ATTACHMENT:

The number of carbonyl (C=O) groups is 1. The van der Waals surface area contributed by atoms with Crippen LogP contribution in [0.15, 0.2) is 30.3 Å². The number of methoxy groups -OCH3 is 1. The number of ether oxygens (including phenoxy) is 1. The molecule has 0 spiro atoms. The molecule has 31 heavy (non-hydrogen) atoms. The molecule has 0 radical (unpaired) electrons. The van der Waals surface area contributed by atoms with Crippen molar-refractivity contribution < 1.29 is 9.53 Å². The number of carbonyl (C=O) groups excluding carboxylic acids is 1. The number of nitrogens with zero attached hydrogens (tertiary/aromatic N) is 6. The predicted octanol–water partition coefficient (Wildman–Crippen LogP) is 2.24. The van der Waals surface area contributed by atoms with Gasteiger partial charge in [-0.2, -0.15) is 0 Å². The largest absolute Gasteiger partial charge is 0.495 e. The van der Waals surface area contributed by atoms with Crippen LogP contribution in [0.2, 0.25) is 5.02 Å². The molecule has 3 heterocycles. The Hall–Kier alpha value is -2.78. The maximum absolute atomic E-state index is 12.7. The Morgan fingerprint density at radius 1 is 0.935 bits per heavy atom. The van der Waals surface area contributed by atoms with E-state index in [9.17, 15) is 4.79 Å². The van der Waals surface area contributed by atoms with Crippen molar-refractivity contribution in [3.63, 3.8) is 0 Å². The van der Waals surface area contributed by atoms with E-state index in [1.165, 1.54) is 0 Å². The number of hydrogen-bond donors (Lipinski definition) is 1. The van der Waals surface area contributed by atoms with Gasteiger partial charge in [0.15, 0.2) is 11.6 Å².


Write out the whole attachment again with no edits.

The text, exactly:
The number of carbonyl (C=O) groups is 1. The van der Waals surface area contributed by atoms with Crippen LogP contribution in [0.15, 0.2) is 30.3 Å². The number of methoxy groups -OCH3 is 1. The number of ether oxygens (including phenoxy) is 1. The molecule has 0 spiro atoms. The molecule has 31 heavy (non-hydrogen) atoms. The molecule has 0 radical (unpaired) electrons. The van der Waals surface area contributed by atoms with Crippen molar-refractivity contribution < 1.29 is 9.53 Å². The number of carbonyl (C=O) groups excluding carboxylic acids is 1. The number of nitrogens with zero attached hydrogens (tertiary/aromatic N) is 6. The predicted octanol–water partition coefficient (Wildman–Crippen LogP) is 2.24. The van der Waals surface area contributed by atoms with Gasteiger partial charge in [-0.2, -0.15) is 0 Å². The largest absolute Gasteiger partial charge is 0.495 e. The van der Waals surface area contributed by atoms with Crippen LogP contribution in [0.2, 0.25) is 5.02 Å². The molecule has 3 heterocycles. The Hall–Kier alpha value is -2.78. The maximum absolute atomic E-state index is 12.7. The Morgan fingerprint density at radius 1 is 0.935 bits per heavy atom. The van der Waals surface area contributed by atoms with E-state index in [9.17, 15) is 4.79 Å². The van der Waals surface area contributed by atoms with Crippen molar-refractivity contribution in [3.63, 3.8) is 0 Å². The van der Waals surface area contributed by atoms with E-state index in [1.165, 1.54) is 0 Å². The number of hydrogen-bond donors (Lipinski definition) is 1. The van der Waals surface area contributed by atoms with Gasteiger partial charge in [0.15, 0.2) is 11.6 Å².